Journal Article
Observational Study
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Pregnancy complications and loss: an observational survey comparing anesthesiologists and obstetrician-gynecologists.

OBJECTIVE: While there is increasing information regarding the occupational risks to pregnant physicians, there is inconsistent and limited subspecialty data. Physicians may be at increased risk for pregnancy complications due to occupational exposure, long work hours, nightshifts, and physical/mental demands. Additionally, little is known regarding the education physicians receive pertaining to pregnancy risks respective to their specialties as well as departmental/institutional support for pregnancy loss or complication. Therefore, a survey was developed and distributed across multiple academic sites to ascertain if there is an inherent occupation-associated risk of pregnancy complication(s) and/or pregnancy loss for anesthesiologists (ANES) when compared to obstetrician/gynecologists (OB/GYN).

METHODS: A specialty-specific survey was distributed electronically to attending ANES and OB/GYN, via departmental listservs at six participating academic medical centers. Responses were collected from March to October 2022 and included demographic information, practice characteristics, education about pregnancy risks and details of pregnancy complications and loss. The primary comparison between specialty groups was the occurrence of at least one pregnancy complication and/or loss. Logistic regression was used to evaluate specialty outcome associations. Additionally, complication rates and types between specialties were compared using univariate and multivariable models.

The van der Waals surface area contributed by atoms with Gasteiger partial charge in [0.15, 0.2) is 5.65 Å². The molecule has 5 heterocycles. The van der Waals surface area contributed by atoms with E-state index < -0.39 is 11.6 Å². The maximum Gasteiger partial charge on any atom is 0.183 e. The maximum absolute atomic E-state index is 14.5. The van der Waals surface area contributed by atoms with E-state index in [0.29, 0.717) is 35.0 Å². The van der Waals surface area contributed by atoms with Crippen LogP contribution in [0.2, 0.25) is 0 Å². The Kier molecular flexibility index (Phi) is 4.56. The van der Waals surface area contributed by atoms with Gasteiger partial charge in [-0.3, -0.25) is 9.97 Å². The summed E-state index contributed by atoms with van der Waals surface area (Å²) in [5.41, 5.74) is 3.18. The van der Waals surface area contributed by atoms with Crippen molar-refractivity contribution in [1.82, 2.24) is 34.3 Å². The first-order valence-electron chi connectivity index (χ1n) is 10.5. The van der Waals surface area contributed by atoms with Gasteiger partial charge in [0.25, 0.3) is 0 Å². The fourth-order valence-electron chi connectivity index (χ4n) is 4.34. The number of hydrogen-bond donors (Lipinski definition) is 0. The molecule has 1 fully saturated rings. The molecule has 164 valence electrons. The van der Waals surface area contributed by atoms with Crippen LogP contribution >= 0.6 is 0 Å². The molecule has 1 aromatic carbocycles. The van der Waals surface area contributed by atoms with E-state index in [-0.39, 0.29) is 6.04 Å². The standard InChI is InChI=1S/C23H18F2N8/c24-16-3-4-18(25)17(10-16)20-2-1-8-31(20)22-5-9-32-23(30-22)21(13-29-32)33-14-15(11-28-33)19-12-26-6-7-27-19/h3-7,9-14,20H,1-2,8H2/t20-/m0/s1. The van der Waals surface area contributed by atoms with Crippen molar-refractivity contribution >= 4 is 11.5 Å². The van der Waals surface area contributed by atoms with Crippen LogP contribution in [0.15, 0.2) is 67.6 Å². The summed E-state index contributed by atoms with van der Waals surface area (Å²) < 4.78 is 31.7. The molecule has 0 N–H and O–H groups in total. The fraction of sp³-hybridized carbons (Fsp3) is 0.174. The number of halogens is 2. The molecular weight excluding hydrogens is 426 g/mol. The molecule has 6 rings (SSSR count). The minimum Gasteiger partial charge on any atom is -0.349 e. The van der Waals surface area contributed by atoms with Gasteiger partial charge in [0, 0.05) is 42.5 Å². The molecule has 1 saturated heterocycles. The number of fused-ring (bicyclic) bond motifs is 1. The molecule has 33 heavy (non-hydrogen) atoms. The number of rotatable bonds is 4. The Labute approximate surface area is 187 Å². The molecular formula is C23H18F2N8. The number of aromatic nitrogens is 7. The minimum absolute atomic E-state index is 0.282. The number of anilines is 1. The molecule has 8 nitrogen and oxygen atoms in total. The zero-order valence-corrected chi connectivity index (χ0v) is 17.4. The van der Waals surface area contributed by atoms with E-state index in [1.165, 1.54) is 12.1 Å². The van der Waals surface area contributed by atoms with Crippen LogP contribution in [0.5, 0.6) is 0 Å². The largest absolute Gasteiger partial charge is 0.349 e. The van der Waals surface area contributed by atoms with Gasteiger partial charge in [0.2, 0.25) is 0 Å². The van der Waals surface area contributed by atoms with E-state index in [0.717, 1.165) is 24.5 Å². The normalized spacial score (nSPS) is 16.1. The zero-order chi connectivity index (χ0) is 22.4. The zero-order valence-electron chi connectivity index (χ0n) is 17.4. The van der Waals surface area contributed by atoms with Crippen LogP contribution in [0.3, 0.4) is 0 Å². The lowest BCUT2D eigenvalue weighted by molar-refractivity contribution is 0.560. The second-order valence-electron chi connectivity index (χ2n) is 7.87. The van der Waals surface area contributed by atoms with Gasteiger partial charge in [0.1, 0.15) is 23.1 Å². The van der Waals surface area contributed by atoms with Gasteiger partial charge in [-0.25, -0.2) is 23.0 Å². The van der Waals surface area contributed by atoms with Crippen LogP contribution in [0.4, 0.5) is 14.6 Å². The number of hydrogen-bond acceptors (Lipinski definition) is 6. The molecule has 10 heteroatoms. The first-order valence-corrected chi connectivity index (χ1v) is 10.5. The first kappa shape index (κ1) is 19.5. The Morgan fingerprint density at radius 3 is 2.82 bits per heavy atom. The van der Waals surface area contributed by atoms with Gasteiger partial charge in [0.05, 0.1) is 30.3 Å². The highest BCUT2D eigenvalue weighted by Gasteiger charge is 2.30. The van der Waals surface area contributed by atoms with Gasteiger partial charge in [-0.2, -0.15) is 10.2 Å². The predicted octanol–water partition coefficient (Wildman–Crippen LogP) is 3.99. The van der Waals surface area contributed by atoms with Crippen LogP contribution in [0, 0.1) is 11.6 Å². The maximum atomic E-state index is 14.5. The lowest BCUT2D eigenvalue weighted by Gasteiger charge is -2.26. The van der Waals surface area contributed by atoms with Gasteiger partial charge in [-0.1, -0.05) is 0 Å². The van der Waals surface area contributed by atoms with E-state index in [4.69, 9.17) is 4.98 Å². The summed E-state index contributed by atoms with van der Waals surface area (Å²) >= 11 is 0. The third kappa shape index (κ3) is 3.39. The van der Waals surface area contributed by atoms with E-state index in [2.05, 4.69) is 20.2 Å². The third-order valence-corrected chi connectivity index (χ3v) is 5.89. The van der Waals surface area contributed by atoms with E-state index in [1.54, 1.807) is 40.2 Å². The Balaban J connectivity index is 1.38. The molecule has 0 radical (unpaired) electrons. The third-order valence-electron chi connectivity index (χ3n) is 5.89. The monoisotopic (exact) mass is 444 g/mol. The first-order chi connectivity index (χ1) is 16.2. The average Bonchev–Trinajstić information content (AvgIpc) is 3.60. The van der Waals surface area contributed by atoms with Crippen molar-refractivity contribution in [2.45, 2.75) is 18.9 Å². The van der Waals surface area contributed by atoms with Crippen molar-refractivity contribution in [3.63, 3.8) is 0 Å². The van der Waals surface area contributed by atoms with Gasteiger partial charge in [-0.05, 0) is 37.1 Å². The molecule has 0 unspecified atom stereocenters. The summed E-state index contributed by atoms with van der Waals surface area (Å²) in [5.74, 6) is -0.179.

RESULTS: The survey was distributed to 556 anesthesiology and 662 obstetrics-gynecology faculty members with 224 ANES and 168 OB/GYN respondents, yielding an overall 32.2% response rate. Of the survey respondents, 103 ANES and 116 OB/GYN reported at least one pregnancy. Demographics were similar between the two cohorts. ANES had higher gravidity and parity relative to OB/GYN and tended to be earlier in their career at first pregnancy ( p  = .008, <.001, and .043, respectively). The rate of any pregnancy complication, including loss, was similar between specialties (65.1% (67/103) vs. 65.5% (76/116), p  = .942). Of the respondents reporting at least one pregnancy, 56.7% of ANES and 53.9% of OB/GYN experienced a complication while at work. Obstetrician-gynecologists had higher use of reproductive assistance (28% (47/116) vs. 11% (20/103), p  < .001). There were no notable differences between cohorts for complications, prematurity, and neonatal intensive care admission. Forty-one percent (161/392) of total respondents recalled learning about occupational risks to pregnancy, and ANES were more likely than OB/GYN to have recalled learning about these risks (121/224 (54%) and 40/168 (23.8%), respectively, p  < .001).

CONCLUSIONS: ANES and OB/GYN had similar risks for pregnancy complications and loss. Anesthesiologists were more likely to recall receiving education regarding occupational risk to pregnancy, though fewer than half of all survey respondents recalled learning about these risks. Our survey results are similar to the previously identified higher rate of pregnancy complications and loss in female physicians while uncovering areas of potential knowledge gaps for which institutions and practices could strive to improve upon. More research is needed to examine the relationship between occupation and pregnancy risk pertaining to female physicians with the goal being to identify modifiable risk factors.

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